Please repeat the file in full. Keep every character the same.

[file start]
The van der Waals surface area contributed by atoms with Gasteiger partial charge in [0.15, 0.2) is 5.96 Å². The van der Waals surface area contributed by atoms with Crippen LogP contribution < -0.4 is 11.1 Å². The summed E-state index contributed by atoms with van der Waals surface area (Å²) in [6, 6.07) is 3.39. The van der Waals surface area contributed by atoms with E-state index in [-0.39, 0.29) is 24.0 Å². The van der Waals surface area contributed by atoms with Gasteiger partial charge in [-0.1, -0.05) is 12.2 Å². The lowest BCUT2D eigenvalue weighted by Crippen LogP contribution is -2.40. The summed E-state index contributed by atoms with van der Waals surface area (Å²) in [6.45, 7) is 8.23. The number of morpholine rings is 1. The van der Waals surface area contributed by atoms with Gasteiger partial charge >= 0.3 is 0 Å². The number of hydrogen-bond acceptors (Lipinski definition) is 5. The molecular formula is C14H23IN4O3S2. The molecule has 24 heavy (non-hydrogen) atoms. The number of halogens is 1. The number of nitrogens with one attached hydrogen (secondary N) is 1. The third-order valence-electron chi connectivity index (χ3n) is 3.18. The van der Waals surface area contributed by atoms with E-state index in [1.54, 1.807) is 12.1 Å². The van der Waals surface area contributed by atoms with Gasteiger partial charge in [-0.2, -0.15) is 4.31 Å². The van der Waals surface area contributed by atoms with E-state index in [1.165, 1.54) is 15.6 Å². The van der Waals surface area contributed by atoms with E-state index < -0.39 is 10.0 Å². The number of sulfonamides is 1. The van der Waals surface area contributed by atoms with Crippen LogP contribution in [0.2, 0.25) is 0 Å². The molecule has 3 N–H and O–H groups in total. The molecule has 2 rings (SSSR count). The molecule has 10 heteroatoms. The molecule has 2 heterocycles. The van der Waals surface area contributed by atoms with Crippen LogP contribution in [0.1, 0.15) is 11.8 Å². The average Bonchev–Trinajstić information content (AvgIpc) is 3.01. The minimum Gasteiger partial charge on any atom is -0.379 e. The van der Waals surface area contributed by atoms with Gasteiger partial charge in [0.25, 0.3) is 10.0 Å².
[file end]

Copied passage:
The van der Waals surface area contributed by atoms with Gasteiger partial charge in [0.15, 0.2) is 5.96 Å². The van der Waals surface area contributed by atoms with Crippen LogP contribution < -0.4 is 11.1 Å². The summed E-state index contributed by atoms with van der Waals surface area (Å²) in [6, 6.07) is 3.39. The van der Waals surface area contributed by atoms with E-state index in [-0.39, 0.29) is 24.0 Å². The van der Waals surface area contributed by atoms with Gasteiger partial charge in [-0.1, -0.05) is 12.2 Å². The lowest BCUT2D eigenvalue weighted by Crippen LogP contribution is -2.40. The summed E-state index contributed by atoms with van der Waals surface area (Å²) in [6.45, 7) is 8.23. The number of morpholine rings is 1. The van der Waals surface area contributed by atoms with Gasteiger partial charge >= 0.3 is 0 Å². The number of hydrogen-bond acceptors (Lipinski definition) is 5. The molecular formula is C14H23IN4O3S2. The molecule has 24 heavy (non-hydrogen) atoms. The number of halogens is 1. The number of nitrogens with one attached hydrogen (secondary N) is 1. The third-order valence-electron chi connectivity index (χ3n) is 3.18. The van der Waals surface area contributed by atoms with E-state index in [1.54, 1.807) is 12.1 Å². The van der Waals surface area contributed by atoms with Gasteiger partial charge in [-0.2, -0.15) is 4.31 Å². The van der Waals surface area contributed by atoms with E-state index in [1.165, 1.54) is 15.6 Å². The van der Waals surface area contributed by atoms with E-state index < -0.39 is 10.0 Å². The number of sulfonamides is 1. The van der Waals surface area contributed by atoms with Crippen LogP contribution in [0.2, 0.25) is 0 Å². The molecule has 3 N–H and O–H groups in total. The molecule has 2 rings (SSSR count). The molecule has 10 heteroatoms. The molecule has 2 heterocycles. The van der Waals surface area contributed by atoms with Crippen LogP contribution in [0.1, 0.15) is 11.8 Å². The average Bonchev–Trinajstić information content (AvgIpc) is 3.01. The minimum Gasteiger partial charge on any atom is -0.379 e. The van der Waals surface area contributed by atoms with Gasteiger partial charge in [0.25, 0.3) is 10.0 Å².